Mental Health Among LGBTQ Athletes: Chelsea Woods Story

Updated: Sep 2


Who are you? (really unpack it, sometimes as athletes we get caught up into only being an athlete, and that only being our identity, but who are you really?)

  • “Beyond basketball, I feel as though I am an artist. I am a creator. I am a giver more than a taker. I rarely take, ever. I’m a motivator, as much as I don’t want to be a leader it is something that just happens. When you have been through things and have so much knowledge you can share things with people and help them through.”


What does mental health mean to you?

  • “To me mental health is so important. To me it means everything. I went through depression and anxiety. My sister committed suicide because of depression. Mental health is real to me. Taking a break from everything to recharge yourself. Continuing to relearn yourself, as much as you’re growing you have to relearn yourself. Mental health starts to strike when you lose yourself and you start to doubt yourself and second guess yourself. When you start to doubt yourself that’s when anxiety starts to creep in.”


What role do you think the stigma surrounding mental health affects athletes?

  • “I think not alot of people understand the mental health exhaustion that athletes go through. The mental health that athletes have to juggle. From workouts in the morning, finding times to eat, finding times to sleep and study. Work, eat, sleep, study and then you need some kind of fun to balance that. I don’t think anyone knows the amount of mental health that takes a toll on athletes. There really isn’t much of a mental break. There is not a break really established in the athlete schedule. From needing rest of your body, stressing of classes, relationship problems, all of that can either strengthen you or drain you mentally. For athletes it’s either all or nothing.”


Has your sexuality affected your mental health in any way? If so, how? (i.e. acceptance, stigma, locker room talk, etc)

  • “I feel like it hasn’t personally affected me, maybe when I was younger. When I was younger the main thing I had to worry about was people asking me if I find them attractive just because they are female. The presumption that you have to like or date your female friends. People are scared to hang around you because they don’t want you to like them. Masculine females aren’t attracted to everyone, they have a type too. They have platonic friends. Alot of people aren’t comfortable with it because they don’t know much about it. There’s a lack of knowledge, they just know the basic definition of a lesbian and that a girl likes a girl. It’s the lack of knowledge that really affects the mental health of people that are gay and are around alot of females. A lot of people aren’t comfortable with it and you just have to accept that. People may not accept that and it comes with being gay, people may not accept it. As a lesbian, people constantly look at you weird. People ask why girls want to date a woman who dresses and acts like a man? I hate that question. It’s just a lack of knowledge. I’ve dealt with that question a lot especially as an athlete from parents, coaches, and sometimes you don’t get picked on a team because of our sexuality.”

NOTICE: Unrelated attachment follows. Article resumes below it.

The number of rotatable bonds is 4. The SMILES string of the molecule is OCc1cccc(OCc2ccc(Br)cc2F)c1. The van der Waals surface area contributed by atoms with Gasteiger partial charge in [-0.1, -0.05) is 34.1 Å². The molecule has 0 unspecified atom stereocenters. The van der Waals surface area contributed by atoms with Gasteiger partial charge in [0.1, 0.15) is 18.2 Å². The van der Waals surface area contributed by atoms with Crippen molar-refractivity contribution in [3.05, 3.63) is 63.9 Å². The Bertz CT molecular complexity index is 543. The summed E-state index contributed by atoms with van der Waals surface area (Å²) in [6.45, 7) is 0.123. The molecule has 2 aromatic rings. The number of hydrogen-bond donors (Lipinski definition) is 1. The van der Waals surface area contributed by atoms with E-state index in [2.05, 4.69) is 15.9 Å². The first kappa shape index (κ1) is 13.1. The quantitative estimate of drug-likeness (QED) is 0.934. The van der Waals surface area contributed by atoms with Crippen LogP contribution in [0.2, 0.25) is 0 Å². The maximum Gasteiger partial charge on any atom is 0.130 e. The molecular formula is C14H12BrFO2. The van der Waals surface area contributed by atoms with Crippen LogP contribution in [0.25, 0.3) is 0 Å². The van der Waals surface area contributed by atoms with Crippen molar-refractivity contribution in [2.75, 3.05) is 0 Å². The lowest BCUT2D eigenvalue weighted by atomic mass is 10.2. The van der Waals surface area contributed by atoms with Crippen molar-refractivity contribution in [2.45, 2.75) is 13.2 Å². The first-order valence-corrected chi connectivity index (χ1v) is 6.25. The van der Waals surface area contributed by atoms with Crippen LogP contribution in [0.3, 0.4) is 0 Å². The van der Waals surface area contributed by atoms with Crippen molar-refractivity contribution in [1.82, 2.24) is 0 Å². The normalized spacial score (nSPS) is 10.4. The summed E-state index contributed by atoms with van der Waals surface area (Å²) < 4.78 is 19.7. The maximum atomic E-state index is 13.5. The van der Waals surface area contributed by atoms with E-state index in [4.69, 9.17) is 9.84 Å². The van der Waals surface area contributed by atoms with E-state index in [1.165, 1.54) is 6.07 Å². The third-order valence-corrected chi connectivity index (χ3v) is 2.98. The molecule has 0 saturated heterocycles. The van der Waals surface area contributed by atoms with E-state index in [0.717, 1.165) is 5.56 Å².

• “A Lot of recruiting is about image. Some coaches don’t want players that look like a boy. They don’t want to deal with that and will rather not recruit you for that. When you are gay, lesbian, recruiters see you as a liability because of your personal love life. They are concerned about your personal life like they own you. You are a risk and a liability once you step into your sexual preference.”


Has your mental health ever affected your school or athletic performance and in what way?

  • “When my sister died from depression, that sparked a lot of my anxiety. It mentally took a toll on me. Anybody who has dealt with a suicidal death there are so many unanswered questions. Even though I think basketball helped me recover from that. I kind of blocked it out and used basketball to block it out. I think a lot of people use something to block it out, block out the pain. I use basketball as my crutch to block out the pain. I ended up losing focus because I kept trying to avoid it. It mentally took a toll on me. It was unexpected. Nobody knows with suicide. It could be the happiest person and then they are gone. With anxiety as well, me trying to balance my social life along with basketball. Transitioning from highschool to college there was a lot of anxiety. Running around constantly, sometimes you forget to eat. Sometimes you forget you’re hungry because you have to study.”